Budget 2015 and how it affects motorists

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George Osborne today set out a number of objectives which will affect motorists, in the Summer Budget 2015

Transport and motoring were covered early on in today’s Summer Budget speech made by George Osborne.

The poor quality of Britain’s roads was first on the agenda for the Chancellor, who said the UK is ranked behind Puerto Rico and Namibia for the quality of its roads network.

The Chancellor said the current system, where many new low carbon emission cars pay no Vehicle Excise Duty (VED), isn’t sustainable and so, from 2017, new VED bands will be introduced for brand new cars only.

“The duty in the first year will be set according to emissions, like today, but updated for new technology,” said Mr Osborne.

“Thereafter there will be three duty bands – zero emission, standard and premium.
“For standard cars – that covers 95% of all cars sold in the UK – the charge will be £140 a year. That’s less than the average £166 that motorists pay today.

“There will be no change to VED for existing cars - no one will pay more in tax than they do today for the car they already own.”

Mr Osborne said “every single penny raised in Vehicle Excise Duty in England” will go into a new Roads Fund he is set to create.

The fund will be used to improve Britain’s roads.

Other key points for motorists concerned MOTs and fuel.

The Government will consult on extending the deadline for new car and motorbike MOTs. They are looking to extend the test from three years to four, which would save motorists over £100m a year, he said.

Plans set out in March to freeze fuel duty were also cemented today.

George Osborne’s speech on motoring in full

“First, transport.

“Four fifths of all journeys in this country are by road, yet we rank behind Puerto Rico and Namibia in the quality of our network.

“In the last 25 years, France has built more than two and a half thousand miles of motorway – and we’ve built just 300.

“In the last Parliament I increased road spending, even in difficult times, and set out a plan for £15bn of new roads for the rest of this decade.

“But we need a long term solution if we’re going to fix Britain’s poor roads.

“Vehicle Excise Duty was used to fund our roads, but not anymore.

“And because so many new cars now fall into the low carbon emission bands, by 2017, over three quarters of new cars will pay no VED at all in the first year.

“This isn’t sustainable and it isn’t fair.

“If you can afford a brand new car, including some of the most expensive models available, you can pay no VED.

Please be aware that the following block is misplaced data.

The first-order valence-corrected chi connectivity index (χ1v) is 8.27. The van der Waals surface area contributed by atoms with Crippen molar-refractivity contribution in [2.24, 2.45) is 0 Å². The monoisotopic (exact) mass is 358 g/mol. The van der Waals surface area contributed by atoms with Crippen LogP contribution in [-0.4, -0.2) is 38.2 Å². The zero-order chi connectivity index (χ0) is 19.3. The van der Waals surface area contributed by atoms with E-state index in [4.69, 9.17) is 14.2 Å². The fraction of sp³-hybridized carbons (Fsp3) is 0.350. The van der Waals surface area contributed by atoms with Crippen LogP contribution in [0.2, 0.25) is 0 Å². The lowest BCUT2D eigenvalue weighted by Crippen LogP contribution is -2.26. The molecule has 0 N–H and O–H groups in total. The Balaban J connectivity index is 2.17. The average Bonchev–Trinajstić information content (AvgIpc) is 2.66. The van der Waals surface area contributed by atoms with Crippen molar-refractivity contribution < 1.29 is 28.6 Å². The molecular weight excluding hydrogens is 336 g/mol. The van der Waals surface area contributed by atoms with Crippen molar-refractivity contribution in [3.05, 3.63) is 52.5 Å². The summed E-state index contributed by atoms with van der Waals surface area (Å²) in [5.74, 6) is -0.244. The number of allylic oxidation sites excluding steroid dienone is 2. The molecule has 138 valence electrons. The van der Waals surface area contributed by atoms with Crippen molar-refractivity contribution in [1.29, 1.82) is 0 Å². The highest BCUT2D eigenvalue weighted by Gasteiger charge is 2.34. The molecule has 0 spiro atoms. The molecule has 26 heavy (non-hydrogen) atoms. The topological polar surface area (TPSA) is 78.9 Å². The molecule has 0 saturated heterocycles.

“If you can only afford an older, second-hand car, you have to pay more tax.

“So this is what we’ll do.

“From 2017, for brand new cars only, we will introduce new VED bands.

“The duty in the first year will be set according to emissions, like today, but updated for new technology.

“Thereafter there will be three duty bands – zero emission, standard and premium.

“For standard cars – that covers 95% of all cars sold in the UK – the charge will be £140 a year. That’s less than the average £166 that motorists pay today.

“There will be no change to VED for existing cars - no one will pay more in tax than they do today for the car they already own.

“In total we’ll only raise the same amount of revenue from VED in the future that we do today – but that revenue will be secure for the long term.

“And I will return this tax to the use for which it was originally intended.

“I am creating a new Roads Fund.

“From the end of this decade, every single penny raised in Vehicle Excise Duty in England will go into that Fund to pay for the sustained investment our roads so badly need.

“We’ll engage with the Devolved Administrations on how the money is allocated there.

“Tax paid on people’s cars will be used to improve the roads they drive on.

“It is a major reform to improve the infrastructure and productivity of our economy – and deliver a fairer tax system for the motorist.

“We will consult on extending the deadline for new cars and motorbikes to have their first MOT test from three years to four years, which would save motorists over £100m a year.

“I can also confirm that there will be no changes to the plans for fuel duty I set out in March – fuel duty will remain frozen this year.

“Productivity means building more roads, it also means giving people the skills they need to secure a better job.”

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